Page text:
As a keepsake, Saint-Jacques snapped a photo of the two-toned eagle feather floating weightlessly in space against the backdrop of Earth, through the cupola window portal on the space station.

“That was a really nice gesture on the part of Saint-Jacques,” Suedfeld said about the picture.

READ MORE: Saint-Jacques completes spacewalk

Suedfeld said he’d been told by Sto:lo elders, that “when the eagle reaches the moon, true reconciliation can begin,” and his understanding is that this is the first ever eagle feather on the ISS.

So for anyone reading this story, or seeing the small feather, his wish is that they take “hope and inspiration” from it.

And there’s an official certificate of authenticity that came with a note that reads: “It is with great pleasure that we are returning to you this item which flew aboard the International Space Station during David Saint-Jacques’ Mission.”

The feather is set to be mounted in a special frame, and will be eventually on display in Chilliwack, along with the space station mission patch, and space agency certificate, after a small ceremony is held in the new year.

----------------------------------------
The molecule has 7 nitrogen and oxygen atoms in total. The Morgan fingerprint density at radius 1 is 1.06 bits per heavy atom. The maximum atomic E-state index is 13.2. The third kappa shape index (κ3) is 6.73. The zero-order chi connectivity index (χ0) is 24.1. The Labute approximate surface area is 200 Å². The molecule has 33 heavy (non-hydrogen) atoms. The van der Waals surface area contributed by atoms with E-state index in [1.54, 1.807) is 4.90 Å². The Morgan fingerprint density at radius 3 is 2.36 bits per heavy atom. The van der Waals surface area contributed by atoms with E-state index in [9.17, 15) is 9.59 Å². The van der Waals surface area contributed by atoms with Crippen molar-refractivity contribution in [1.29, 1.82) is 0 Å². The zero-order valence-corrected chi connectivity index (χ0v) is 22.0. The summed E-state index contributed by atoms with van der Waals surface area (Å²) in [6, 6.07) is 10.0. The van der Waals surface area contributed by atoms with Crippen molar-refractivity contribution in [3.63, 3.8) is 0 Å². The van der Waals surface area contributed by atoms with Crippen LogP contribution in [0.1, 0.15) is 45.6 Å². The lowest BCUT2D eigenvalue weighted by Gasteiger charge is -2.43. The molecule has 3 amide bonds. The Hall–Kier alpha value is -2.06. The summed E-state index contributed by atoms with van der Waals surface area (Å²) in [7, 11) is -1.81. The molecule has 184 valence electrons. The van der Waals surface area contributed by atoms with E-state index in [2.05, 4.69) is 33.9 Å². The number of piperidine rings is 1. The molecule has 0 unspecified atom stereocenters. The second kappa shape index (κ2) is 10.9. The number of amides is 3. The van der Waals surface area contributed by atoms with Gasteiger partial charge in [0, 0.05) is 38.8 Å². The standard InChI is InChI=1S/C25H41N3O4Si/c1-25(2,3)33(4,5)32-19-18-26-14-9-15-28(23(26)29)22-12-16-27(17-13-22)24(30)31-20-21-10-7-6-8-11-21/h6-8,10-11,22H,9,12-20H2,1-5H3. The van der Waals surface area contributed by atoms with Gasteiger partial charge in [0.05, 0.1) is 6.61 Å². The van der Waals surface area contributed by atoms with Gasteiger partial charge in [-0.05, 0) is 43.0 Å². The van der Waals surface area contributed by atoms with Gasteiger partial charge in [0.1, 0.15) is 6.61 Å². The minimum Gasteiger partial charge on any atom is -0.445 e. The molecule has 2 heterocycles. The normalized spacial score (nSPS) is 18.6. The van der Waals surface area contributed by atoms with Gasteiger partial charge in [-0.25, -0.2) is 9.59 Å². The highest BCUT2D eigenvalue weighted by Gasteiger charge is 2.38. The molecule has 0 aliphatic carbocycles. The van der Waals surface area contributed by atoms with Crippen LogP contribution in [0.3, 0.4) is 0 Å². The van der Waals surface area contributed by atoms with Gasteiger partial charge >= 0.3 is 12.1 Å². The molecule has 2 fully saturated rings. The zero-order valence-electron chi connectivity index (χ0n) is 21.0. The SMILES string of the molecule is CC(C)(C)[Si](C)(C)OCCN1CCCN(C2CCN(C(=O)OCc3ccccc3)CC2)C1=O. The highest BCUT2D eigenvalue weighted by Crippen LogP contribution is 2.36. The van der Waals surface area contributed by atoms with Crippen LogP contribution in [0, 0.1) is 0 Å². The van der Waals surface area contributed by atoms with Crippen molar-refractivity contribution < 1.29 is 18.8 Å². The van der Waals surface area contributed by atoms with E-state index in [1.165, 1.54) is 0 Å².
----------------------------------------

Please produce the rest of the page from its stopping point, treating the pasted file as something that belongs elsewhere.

“Space exploration enriches humanity with new perspectives on ourselves and the work,” Saint-Jacques wrote about his mission.

The astronaut was aboard the ISS from Dec. 3, 2018 to June 24, 2019.

“I thank the At Home in Space study team for symbolically taking part in the adventure through this feather that was on board with me.”

READ MORE: David Saint-Jacques announced science winners from space


@CHWKjourno
jfeinberg@theprogress.com

Like us on Facebook and follow us on Twitter.

Get local stories you won't find anywhere else right to your inbox.
Sign up here

 

The eagle feather that flew to space along with the mission patch from the At Home in Space program. (Jennifer Feinberg/ The Progress)

Sto:lo Nation Health director Kelowa Edel and Michael Suedfeld of Sto:lo Service Agency gingerly holding the first eagle feather ever to make it aboard the International Space Station. (Jennifer Feinberg/ The Progress)